Effect of biochar amendment on the rhizosphere microbiome of lettuce and strawberry

Jane Debode, Caroline De Tender, Pieter Cremelie, Bart Vandecasteele, Martine Maes

Onderzoeksoutput: Hoofdstuk in Boek/Rapport/CongresprocedureC3: Congres abstract


Biochar, a solid coproduct of biomass pyrolysis, can be used as soil amendment. It thereby has potential to help mitigate climate change, as it permanently sequesters carbon from the atmosphere and it may be beneficial for agricultural crops. We investigate the effects of biochar soil amendment on plant health and rhizosphere microbiology (FP7-Fertiplus project).
For 2-3 months, lettuce was grown in field soil and strawberry was grown in peat, each amended with 0, 1 or 3% biochar produced from holm oak. Changes in chemical soil/substrate and plant properties were measured. The associated changes in the rhizosphere microbiome were studied using phospholipid fatty acid (PLFA) analysis and amplicon sequencing of the bacterial V3-V4 region of the 16SrDNA.
Biochar amendment had a different effect on the lettuce-soil versus the strawberry-peat rhizosphere. For the lettuce-soil rhizosphere, PLFA analysis showed that the 3% biochar application increased the population of arbuscular mycorrhizal fungi, whereas no significant shifts could be observed in the bacterial microbiome based on both PLFA and 16S analysis. For the strawberry-peat rhizosphere, PLFA analysis showed a significant clustering of the 3% biochar application as compared to the 0% and 1% applications. This was confirmed by the 16S analysis, which dedicated the shift to the reduction in relative abundance of the Proteobacteria, mainly Burkholderia species. This microbial information was combined with plant and substrate properties, showing a relationship between strawberry rhizobiome, biochar application rate, plant growth, plant resistance to Botrytis cinerea and substrate moisture and water-soluble phosphorus content.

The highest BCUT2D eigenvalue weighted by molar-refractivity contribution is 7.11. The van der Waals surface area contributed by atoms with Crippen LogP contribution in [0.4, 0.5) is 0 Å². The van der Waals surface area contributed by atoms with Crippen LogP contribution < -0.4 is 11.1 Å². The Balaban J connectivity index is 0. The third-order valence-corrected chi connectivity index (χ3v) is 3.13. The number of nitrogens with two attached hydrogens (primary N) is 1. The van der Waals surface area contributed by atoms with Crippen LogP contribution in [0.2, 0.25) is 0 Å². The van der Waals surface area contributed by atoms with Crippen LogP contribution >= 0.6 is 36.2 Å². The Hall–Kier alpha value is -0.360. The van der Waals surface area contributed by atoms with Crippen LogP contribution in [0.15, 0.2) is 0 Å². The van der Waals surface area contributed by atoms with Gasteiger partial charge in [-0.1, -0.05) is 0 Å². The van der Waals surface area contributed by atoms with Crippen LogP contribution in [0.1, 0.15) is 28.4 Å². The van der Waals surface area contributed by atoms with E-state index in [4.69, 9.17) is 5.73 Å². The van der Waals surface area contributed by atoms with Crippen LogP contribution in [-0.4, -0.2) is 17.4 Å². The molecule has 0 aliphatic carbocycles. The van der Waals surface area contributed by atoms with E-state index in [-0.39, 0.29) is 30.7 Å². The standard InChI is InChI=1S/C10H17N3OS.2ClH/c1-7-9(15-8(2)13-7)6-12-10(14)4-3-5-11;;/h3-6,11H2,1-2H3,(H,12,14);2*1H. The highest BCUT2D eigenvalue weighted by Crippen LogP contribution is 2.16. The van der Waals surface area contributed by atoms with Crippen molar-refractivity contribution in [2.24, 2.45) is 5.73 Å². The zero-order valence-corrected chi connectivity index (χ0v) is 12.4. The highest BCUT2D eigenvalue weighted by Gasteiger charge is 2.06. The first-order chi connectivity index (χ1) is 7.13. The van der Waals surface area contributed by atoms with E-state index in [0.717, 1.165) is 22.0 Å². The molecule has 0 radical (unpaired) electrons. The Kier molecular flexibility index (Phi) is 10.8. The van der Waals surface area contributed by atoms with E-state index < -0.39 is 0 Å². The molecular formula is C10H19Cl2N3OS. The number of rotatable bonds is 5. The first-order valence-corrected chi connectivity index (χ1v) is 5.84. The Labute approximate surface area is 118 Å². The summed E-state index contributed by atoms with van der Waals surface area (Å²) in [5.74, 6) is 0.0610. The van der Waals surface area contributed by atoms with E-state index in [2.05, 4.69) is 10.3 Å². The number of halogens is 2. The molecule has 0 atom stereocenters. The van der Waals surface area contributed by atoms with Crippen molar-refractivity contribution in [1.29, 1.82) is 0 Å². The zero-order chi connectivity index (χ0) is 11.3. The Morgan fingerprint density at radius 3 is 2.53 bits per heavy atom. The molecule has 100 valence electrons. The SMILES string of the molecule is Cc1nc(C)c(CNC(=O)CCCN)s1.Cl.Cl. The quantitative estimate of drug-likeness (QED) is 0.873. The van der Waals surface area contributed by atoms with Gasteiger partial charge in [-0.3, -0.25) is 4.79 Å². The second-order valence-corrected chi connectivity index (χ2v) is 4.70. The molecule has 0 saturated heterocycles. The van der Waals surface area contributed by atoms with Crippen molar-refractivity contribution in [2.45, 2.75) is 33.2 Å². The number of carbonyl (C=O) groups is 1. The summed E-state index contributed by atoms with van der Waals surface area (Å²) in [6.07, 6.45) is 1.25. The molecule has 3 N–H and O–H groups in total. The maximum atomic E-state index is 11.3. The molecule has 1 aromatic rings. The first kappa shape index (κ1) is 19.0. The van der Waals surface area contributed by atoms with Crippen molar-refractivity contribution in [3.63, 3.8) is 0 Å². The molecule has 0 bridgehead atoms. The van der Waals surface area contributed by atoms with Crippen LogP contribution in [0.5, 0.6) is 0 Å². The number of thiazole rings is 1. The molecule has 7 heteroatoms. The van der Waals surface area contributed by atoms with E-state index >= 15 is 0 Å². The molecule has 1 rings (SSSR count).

In sum, PLFA analysis and 16S amplicon sequencing showed that biochar incorporation can have an influence on the rhizosphere microbiome, associated with induced plant growth and health. This influence was more pronounced in the peat substrate than in soil, which is a more diverse and complex environment and is thus probably less sensitive to disturbance.
Oorspronkelijke taalEngels
TitelAbstract book Rhizosphere 4
PublicatiestatusGepubliceerd - 2015
EvenementRhizosphere 4 - Maastricht, Nederland
Duur: 21-jun-201525-jun-2015

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